Revocation of my mother’s German citizenship - help please … #germany

Robin Greenwood <robinomshanti@...>

Can someone please help me obtain a copy of the record of my mother’s having had her German citizenship revoked by the National Socialists. I need it to attach to my application for German citizenship.

I understand that JewishGen holds these records and a search on the main site indicates that one record is held in my mother’s name. What isn’t clear is how I can obtain a copy of this record. 

Please advise me. Thank you.

Robin Greenwood, Lowestoft, England.

Odeda Zlotnick

On Tue, Nov 22, 2022 at 09:23 PM, Robin Greenwood wrote:
I understand that JewishGen holds these records and a search on the main site indicates that one record is held in my mother’s name.
JewishGen does "hold" the documents.  But if you go back to the page where you found the name, and click on the name of the database, you'll find information about who holds the documents and how to ordrer copies.
Odeda Zlotnick
Jerusalem, Israel.

Robin Greenwood <robinomshanti@...>

Thank you. I did try. I emailed the researcher identified with no response. I will try again.
Robin Greenwood

David Seldner

What kind of document is it? My father also had his citizenship revoked but there is no document stating it. He left Germany in 1940 and his passport shows the  exit permit and the visa to Italy (from where they took the ship to the US). When I applied for German cititzenship I gave them a copy of his passport and I assume that they did the research themselves.
David Seldner, Karlsruhe, Germany

Maurine McLellan

I have several birth certificates from Germany with a stamp added in 1939-1944 revoking citizenship for that person. Then there is a second stamp added after the war reinstating the person's citizenship. 
Maurine Bothmann McLellan
Stilwell, Kansas, U.S.

Odeda Zlotnick

Correction: I meant to write the JewishGen does not "hold" documents - as far as I know.  It indexes them. And usually, gives details of the source for those indexes.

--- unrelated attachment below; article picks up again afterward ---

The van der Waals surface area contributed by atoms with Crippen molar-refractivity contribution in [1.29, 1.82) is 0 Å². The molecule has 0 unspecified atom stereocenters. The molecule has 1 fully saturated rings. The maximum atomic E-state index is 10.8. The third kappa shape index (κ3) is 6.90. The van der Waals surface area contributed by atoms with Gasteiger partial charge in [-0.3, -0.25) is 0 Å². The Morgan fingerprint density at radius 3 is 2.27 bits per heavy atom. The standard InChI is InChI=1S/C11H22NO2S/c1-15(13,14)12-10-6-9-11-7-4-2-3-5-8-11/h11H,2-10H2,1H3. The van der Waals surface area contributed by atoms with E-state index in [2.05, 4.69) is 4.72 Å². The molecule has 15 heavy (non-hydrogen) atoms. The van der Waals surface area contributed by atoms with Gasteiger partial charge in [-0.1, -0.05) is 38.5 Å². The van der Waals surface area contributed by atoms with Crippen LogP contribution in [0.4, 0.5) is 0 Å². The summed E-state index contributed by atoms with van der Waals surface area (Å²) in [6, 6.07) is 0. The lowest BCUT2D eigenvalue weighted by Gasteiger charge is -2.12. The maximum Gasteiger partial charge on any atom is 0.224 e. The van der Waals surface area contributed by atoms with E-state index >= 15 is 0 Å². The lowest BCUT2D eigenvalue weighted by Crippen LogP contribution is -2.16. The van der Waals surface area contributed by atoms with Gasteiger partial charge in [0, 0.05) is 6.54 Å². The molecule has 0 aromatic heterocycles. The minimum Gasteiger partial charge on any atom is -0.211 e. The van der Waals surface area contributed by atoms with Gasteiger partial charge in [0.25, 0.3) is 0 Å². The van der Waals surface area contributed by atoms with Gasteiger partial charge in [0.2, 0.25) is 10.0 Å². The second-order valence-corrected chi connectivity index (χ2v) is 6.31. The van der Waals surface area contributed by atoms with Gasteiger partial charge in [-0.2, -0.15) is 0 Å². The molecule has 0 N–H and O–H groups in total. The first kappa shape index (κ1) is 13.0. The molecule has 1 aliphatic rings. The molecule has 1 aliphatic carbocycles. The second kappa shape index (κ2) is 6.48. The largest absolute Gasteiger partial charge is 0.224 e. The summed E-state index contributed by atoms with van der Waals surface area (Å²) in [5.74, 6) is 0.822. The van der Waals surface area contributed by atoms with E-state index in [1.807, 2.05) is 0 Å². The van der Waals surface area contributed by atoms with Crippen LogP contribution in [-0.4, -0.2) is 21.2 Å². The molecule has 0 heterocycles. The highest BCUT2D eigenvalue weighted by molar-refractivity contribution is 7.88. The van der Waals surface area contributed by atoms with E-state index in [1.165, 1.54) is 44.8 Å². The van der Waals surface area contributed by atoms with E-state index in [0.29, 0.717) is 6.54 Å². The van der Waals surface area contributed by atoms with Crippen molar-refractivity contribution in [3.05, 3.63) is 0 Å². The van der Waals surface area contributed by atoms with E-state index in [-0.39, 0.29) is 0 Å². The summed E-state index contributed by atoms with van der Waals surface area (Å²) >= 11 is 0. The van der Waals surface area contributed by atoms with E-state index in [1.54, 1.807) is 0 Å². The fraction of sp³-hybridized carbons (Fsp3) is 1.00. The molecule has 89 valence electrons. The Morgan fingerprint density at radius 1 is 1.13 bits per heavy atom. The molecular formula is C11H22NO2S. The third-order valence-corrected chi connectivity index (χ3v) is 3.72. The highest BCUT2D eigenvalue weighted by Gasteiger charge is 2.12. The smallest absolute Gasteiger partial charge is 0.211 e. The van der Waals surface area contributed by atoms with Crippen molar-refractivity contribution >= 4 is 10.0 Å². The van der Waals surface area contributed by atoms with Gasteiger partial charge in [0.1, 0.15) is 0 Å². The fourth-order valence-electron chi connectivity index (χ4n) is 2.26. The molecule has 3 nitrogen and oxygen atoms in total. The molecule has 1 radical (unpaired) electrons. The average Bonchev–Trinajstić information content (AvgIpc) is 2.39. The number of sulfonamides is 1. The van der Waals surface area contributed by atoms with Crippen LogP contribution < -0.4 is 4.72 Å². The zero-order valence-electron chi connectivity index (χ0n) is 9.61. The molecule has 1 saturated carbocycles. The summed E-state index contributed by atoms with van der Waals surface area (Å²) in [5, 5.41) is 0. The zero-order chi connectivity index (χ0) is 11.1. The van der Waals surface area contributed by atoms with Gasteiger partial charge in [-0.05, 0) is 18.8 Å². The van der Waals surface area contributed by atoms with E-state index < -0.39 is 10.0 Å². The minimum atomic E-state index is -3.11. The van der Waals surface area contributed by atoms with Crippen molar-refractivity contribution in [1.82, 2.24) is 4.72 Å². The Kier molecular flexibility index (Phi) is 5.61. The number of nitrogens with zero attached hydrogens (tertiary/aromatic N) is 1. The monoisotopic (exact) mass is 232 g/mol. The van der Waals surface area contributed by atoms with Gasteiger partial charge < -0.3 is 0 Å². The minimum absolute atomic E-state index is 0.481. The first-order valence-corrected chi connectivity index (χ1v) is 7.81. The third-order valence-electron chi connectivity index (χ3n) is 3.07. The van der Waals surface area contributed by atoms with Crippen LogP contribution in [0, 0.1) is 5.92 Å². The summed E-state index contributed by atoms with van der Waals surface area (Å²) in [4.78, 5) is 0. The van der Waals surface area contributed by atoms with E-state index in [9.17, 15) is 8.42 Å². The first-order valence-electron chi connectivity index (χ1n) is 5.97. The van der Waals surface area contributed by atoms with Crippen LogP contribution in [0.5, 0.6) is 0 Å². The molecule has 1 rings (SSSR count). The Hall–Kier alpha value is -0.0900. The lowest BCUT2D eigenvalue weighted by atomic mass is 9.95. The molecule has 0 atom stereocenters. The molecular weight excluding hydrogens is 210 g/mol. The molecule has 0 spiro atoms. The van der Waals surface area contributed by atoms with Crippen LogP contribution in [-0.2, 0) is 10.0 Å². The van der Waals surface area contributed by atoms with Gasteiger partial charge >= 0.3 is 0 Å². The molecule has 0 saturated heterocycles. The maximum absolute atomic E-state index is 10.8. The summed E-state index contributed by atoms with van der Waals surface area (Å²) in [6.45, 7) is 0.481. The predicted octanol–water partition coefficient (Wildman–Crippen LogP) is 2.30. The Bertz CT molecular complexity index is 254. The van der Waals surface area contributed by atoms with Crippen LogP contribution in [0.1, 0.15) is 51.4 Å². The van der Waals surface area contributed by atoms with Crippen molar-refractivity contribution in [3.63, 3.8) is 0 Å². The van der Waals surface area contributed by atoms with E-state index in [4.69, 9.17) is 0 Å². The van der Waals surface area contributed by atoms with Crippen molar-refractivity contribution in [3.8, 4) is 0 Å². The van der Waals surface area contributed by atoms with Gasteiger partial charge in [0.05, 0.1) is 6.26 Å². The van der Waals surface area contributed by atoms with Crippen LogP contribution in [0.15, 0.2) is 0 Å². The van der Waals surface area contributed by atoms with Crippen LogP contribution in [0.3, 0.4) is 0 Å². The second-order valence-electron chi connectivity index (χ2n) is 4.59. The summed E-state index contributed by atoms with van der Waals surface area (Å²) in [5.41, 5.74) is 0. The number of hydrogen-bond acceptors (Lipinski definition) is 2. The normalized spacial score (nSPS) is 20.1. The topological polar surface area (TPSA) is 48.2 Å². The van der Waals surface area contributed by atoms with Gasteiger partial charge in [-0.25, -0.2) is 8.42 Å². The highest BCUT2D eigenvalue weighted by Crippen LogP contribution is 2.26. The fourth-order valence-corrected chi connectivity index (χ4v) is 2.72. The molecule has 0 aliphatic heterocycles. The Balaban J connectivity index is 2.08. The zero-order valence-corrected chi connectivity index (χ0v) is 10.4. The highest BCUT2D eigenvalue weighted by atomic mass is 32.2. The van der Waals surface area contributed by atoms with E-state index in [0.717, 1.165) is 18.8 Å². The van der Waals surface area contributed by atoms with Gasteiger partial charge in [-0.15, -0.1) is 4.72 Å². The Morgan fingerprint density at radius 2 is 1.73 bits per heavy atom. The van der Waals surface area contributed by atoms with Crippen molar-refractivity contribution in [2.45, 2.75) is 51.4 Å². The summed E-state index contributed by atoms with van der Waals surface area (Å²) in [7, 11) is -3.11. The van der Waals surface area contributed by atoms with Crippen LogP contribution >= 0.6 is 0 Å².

For example:
One of my great grandfathers was mentioned in this database: Jewish Names in Selected U.S. State Department Files (RG59), 1910-1929 (jewishgen)
 The description page contains instructions about obtaining the documents.
I hope you can find something similar on the description page of the database on which you found your mother's name.
Odeda Zlotnick
Jerusalem, Israel.


What was her name?

Alejandro T. Rubinstein
Mexico City, Mexico


We have been through the citizenship process without a document revoking my father's citizenship. 
Birth certificates, marriage certificates and other documents such as passports demonstrate the previous citizenship and your relationship to them for the application.

Caroline Campbell

Dan Nussbaum

All I had to show was my father's American citizenship papers. They assumed correctly that he took on an American citizenship because he had lost his German citizenship.

Daniel Nussbaum II, M.D., FAAP
Retired Developmental Pediatrician
Rochester, New York
xey, xem, xeir
Tone can be misinterpreted in email. Please read my words with warmth, kindness, and good intentions.

Searching for;
Nussbaum, Katzenstein, Mannheimer and Goldschmidt; Rhina, Raboldshausen and Bad Hersfeld, Germany
Teplitzky, Bendersky and Kaszkiet; Uman, Ukraine
Rosenthal and S(c)henk(el)man; Zinkov, Ukraine
Bild and Kashlevsky; anywhere

JoAnne Goldberg

I began the restoration process two years ago and got citizenship earlier this year.  On the application form, I indicated that citizenship was revoked in 1935, and that was not questioned. In most cases, citizenship was not individually revoked -- all Jews were stripped of citizenship at the same time -- and thus there were no supporting documents.  I was able to get copies of other documents by requesting them from the records department of individual German cities.  Most of these records are not online.

Looking at the list of documents required (Anspruch Merkblatt) I don't see revocation of citizenship on there, but they might ask for it in specific situations, for example, if the individual got citizenship elsewhere before 1945.

Different consulates tend to handle the process differently. I had a very tough time with my local consulate, San Francisco, difficult to get information and appointments. It was definitely a hassle. But I'm glad I did it!



JoAnne Goldberg - Menlo Park, California; GEDmatch M131535